An open letter concerning Sciences Po's administration and recent reforms, by Zhenlin Ouyang.
Zhenlin Ouyang is a second-year student at Sciences Po, Campus du Havre. He majors in Politics and Government. He is orginally from China, but lived in Canada before coming to Le Havre.
I have confidence Sciences Po, as an institution firmly rooted in and representative of democratic principles, will be receptive to criticism from its student body. Therefore, I write this letter to bring forth two major issues:
1. The lack of transparency about administrative regulations and the reform;
2. The treatment of students who are currently repeating either year of their studies;
I - The lack of transparency
Throughout our time at Sciences Po, the information we have been given has been incredibly inconsistent. In some cases, we have been given no information at all. A key example of this is the contradictory information we were given about the reform.
During the designated information session we had regarding our choice of major, we were told that:
However, during this semester, we were told the exact opposite, and the following announcements were made:
Our current major has to be pursued during 3A
Our current major also determines what universities we can apply to; as some universities do not offer certain majors
The intensive language program is not open to anyone anymore.
There are many questions that spring to mind:
Where do these inconsistencies come from?
Why was this reform not more thoroughly organized before being presented to the student body?
Why was there no procedure of consultation with the students regarding this reform?
And most importantly: Why were all applicants who would be subject to the reform not informed about it before applying?
Moreover, we were registered for Digital Workshop seminars (on September 14 - 15) without prior notice. However, in my opinion, we should have the ability to choose the seminars we want to sign up for.
II - The Treatment of redoublants
It is hard for students to study at such a demanding university. Enrolling for an extra year is, thereby, doubly difficult. Especially without the proper assistance.
Last summer, when I discovered I had to do an extra year, the administration and I scheduled a Skype conference to discuss my situation. In addition to a half-an-hour delay, I was only allocated five minutes of time to pose my questions. During that brief meeting, I expressed my concerns and asked two questions:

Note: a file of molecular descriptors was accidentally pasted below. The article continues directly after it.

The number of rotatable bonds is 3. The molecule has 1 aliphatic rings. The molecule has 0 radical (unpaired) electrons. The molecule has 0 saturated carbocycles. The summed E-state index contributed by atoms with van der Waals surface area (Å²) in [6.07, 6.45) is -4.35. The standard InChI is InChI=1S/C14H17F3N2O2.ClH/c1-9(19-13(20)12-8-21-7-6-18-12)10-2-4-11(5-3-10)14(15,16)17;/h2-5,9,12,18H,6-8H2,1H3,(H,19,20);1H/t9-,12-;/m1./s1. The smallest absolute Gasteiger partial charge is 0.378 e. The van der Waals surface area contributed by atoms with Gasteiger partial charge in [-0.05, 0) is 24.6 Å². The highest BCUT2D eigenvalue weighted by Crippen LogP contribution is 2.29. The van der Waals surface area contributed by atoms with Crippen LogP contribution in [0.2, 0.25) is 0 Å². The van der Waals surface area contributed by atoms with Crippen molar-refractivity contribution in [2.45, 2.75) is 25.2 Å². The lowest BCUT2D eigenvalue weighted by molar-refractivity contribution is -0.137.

Would I have to re-do the group project? (Before the reform, students were required to implement a group project during the first year)
Would I be able to validate the internship I did during the summer of 2017?
I was told that I didn't have to do another team project and that I would be able to validate my internship if all the relevant documents were provided.
Then, to my surprise, when I went to the administration to validate my internship during the last semester, I was given an entirely different response. They first told me that they had to check with their colleagues in Paris and, finally, that I wouldn't be able to validate it. I was confused by their reasoning: I wrote my engagement letter about the promotion of gender equality and my internship was correspondingly conducted at an NGO promoting rights for gender minorities.
I was fed the same story when I asked them about the independent engagement. As the administration has completely ignored my repeated attempts to give my perspective, and as one of my fellow student is in the exact same situation, I would like to ask the following questions on our behalf:
If the reform had been set forth with clear instructions, why do we still rely on Paris for clarifications?
Why do I have to re-do my internship and the Independent Project? Our administration misled me by giving me contradictory instructions for half of the year (thus giving me less time than other students to find an internship). Why was I obligated to re-do this when the internship I did the year before could have been counted?
For students who passed conditionally: why do we still have no information on how to retake classes despite the fact that the first semester is coming to a close?
III: Our Demands
The aforementioned examples are just the tip of the iceberg, but they reflect the lack of transparency within our institution. Beyond these examples, there are several contradictory regulations (such as the absence policy) and our plans are often disturbed by the fluctuating rules passed down from the administration. We were left in the dark as to why the reform was put forth so quickly, and why the regulations were made to be so ambiguous.
When even the administration does not know what they are doing, imagine how we students feel; without sufficient and transparent information, it is difficult for students to incorporate the reform into our personal academic program.
Hence, I present this set of demands on the behalf of students of Sciences Po, who I hope will join me in this call. We hereby demand that:
A general assembly be held to explain why regulations about 3A have been reversed without consulting students
A responsive mechanism be implemented by the school to collect the students’ opinions and recommendations on the reform, and that these be taken into account
A unifying standard should be established to prevent any future rapid change of rules and regulations;
An ad hoc procedure should be negotiated for les redoublants.
We want a full account of why the school thinks it is acceptable to change rules without going through transparent and inclusive procedures, and we want to see commitments to end such practices.
Revised for clarity by the editorial team of LDD.
The opinions expressed by the author do not necessarily represent the editorial position of Le Dragon Déchaîné.